How to bowl a strike

photo of Josie Barnes with a trophy

In between coaching duties Associate Head Coach Josie Barnes still finds time to bowl competitively. She won the 2018 East Hartford Open (above) and 2016 Rochester Open on the Women’s Professional Bowlers Tour. And she won a bronze medal in doubles as a member of Team USA at the 2017 World Bowling Championships.

Josie Earnest Barnes, BS’10, was 3 years old when her parents bought a bowling center in Vandalia, Illinois. She bowled her first complete game that same year—a 62 without gutter bumpers, she’s been told—and has been hooked on knocking down tenpins ever since.

A standout bowling career in high school led to her receiving the Nathan Craig Memorial Education Fund scholarship at Vanderbilt, where she was on the university’s first-ever national championship team in 2007 and later became the first college bowler to be twice voted NCAA Player of the Year. After graduating in 2010 with a bachelor’s in human and organizational development, Barnes accepted Head Bowling Coach John Williamson’s offer to join his coaching staff.

Now the team’s associate head coach, Barnes has played a key role in the Commodores’ continued success. Last season, the team won its second NCAA championship—a title she cherishes perhaps even more than the one she helped win as a student-athlete because, as she puts it, “I now appreciate just how much it takes to raise that trophy.”

Here Barnes offers tips to novice bowlers, rented shoes and all, on how to improve their scores.

step-by-step illustrations on how to bowl

Illustrations by Monica Klasa

1. Don’t be a lightweight.

When choosing a ball off the rack (known as a “house ball”), don’t select one that’s too light. You won’t be able to generate as much force with a lighter bowling ball, and it’s probably not designed to fit an adult hand anyway. “The lighter balls have holes drilled to fit younger kids’ fingers,” Barnes explains. “The most important part when selecting a house ball is to make sure that you’re able to insert your fingers completely into the holes.” She suggests most women use a 12- or 13-pound ball, and most men one that’s a pound or two heavier.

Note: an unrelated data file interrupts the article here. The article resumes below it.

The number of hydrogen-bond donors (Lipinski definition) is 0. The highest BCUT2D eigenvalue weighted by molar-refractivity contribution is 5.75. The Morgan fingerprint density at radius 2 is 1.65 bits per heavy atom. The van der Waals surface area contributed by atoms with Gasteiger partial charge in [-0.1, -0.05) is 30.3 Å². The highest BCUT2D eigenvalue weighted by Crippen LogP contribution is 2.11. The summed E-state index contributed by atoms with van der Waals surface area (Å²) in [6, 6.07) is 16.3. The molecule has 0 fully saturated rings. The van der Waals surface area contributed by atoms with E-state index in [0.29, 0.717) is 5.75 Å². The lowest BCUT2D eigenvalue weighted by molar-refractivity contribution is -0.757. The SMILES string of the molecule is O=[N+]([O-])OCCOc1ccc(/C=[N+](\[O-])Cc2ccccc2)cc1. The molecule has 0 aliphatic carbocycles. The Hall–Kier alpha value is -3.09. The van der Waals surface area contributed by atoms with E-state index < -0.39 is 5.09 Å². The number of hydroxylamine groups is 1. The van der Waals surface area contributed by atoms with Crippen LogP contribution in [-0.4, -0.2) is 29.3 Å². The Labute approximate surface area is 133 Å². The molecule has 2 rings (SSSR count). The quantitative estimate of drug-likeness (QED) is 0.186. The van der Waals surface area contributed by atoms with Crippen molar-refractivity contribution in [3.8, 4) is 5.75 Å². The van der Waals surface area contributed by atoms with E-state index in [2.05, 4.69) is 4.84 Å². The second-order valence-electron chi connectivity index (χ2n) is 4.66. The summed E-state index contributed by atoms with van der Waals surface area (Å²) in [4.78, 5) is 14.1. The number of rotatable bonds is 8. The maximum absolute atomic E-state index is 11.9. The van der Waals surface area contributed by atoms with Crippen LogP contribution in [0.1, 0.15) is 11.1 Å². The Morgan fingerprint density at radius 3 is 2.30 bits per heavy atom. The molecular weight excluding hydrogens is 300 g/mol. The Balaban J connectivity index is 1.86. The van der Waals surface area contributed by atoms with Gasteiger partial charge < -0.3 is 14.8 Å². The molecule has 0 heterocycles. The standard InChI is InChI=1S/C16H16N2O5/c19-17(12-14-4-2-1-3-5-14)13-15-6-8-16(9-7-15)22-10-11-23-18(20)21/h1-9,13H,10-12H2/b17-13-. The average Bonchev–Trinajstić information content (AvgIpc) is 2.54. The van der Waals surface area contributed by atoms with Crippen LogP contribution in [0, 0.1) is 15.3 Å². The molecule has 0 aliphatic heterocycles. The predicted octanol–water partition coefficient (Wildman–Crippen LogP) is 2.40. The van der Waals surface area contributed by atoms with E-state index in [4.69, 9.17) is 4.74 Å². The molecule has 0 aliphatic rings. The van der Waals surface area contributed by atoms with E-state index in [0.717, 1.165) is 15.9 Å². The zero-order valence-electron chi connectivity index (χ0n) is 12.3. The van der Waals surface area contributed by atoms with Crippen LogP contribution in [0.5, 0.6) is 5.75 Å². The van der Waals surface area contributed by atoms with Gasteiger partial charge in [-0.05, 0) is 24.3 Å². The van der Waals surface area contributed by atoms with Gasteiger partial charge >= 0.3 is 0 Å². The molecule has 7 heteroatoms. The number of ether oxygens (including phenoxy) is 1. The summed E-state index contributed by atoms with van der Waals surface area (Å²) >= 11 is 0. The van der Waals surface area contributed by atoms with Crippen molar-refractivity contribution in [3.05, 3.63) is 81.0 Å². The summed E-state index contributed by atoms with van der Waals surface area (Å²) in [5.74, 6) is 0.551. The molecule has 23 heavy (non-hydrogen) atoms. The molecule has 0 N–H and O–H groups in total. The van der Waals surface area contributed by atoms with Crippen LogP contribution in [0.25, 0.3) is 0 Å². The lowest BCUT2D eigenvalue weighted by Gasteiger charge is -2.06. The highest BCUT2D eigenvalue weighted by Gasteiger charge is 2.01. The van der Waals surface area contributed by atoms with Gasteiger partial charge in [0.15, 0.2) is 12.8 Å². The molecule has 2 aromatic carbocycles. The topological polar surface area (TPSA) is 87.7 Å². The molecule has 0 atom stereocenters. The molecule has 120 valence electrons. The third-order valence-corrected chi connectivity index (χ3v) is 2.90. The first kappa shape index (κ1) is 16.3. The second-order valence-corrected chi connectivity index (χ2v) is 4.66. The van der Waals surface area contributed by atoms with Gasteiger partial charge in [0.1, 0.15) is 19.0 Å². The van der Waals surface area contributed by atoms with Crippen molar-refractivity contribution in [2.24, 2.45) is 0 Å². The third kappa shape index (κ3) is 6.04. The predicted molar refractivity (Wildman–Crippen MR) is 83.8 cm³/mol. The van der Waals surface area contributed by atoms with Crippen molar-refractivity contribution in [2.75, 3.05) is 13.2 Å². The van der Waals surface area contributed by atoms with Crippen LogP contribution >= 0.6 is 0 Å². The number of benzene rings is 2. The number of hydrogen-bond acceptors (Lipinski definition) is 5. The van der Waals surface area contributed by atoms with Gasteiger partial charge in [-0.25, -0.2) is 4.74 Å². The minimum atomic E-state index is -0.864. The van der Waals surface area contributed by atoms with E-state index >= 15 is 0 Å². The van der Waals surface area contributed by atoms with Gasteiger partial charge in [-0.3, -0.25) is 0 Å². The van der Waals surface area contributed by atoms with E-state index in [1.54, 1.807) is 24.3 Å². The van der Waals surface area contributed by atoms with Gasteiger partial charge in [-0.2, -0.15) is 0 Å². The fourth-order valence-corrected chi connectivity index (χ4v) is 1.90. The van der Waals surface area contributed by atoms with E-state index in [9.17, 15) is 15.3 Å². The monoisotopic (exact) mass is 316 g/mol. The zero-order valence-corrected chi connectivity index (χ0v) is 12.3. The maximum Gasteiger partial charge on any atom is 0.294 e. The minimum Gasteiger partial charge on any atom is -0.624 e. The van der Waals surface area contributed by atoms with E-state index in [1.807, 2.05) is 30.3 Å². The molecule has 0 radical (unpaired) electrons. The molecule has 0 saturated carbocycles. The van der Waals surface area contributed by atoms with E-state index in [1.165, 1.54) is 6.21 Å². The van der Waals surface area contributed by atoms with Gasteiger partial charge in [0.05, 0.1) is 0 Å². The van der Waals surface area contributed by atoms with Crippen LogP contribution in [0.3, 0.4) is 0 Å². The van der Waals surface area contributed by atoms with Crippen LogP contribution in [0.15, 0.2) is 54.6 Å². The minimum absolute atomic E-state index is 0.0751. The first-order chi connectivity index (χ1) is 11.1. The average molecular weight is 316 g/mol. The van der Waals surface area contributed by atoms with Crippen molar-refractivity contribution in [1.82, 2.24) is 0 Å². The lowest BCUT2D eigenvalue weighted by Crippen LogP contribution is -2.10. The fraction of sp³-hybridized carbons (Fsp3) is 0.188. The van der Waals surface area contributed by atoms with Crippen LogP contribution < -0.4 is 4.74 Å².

2. Get a grip.

Now that you have a ball picked out, make sure you know how to hold it. “A lot of people put their middle finger and index finger in the ball, but that’s actually incorrect,” she says. “You should put your middle finger, your ring finger and your thumb in the ball. Your index finger and pinkie should rest on the ball to help you control it.”

3. Center yourself.

As you approach the lane, try to stand as close to the middle as possible, aligning yourself with the front pin. You may be tempted to stand to one side and try putting some spin on the ball, but you’ll quickly find that a house ball has its limitations. “Most people don’t realize that house balls aren’t made to hook,” Barnes says, explaining they lack the weighted cores of professional ones. “So the straighter, the better. Make sure your shoulders, your hips and your toes are pointed toward what you’re trying to hit.”

4. Take the right steps.

Once you’re lined up, it’s time to set things in motion. But it’s important to start and stop on the correct foot. “When I’m working with someone new, I try to teach them the ‘four-step approach,’” she says. “You start with whichever foot matches the hand that you bowl with, and as soon as you take that first step you should be moving the ball, as if your hand and foot were connected. Counting the four steps in your head, you should finish by sliding on the opposite foot of your bowling hand. Just make sure you don’t slide past the foul line into the lane.”

5. Let it roll and pat yourself on the back.

While you may be inclined to put some extra punch into your release, don’t force it too much. It’s the follow-through that counts. “You should let the ball just roll out of your hand,” Barnes says. “It’s more important that you follow through toward your target. A lot of people stop short with their arm directly in front of them, so I always tell my kids to act like they’re patting themselves on the back.”


TEXT BY SETH ROBERTSON



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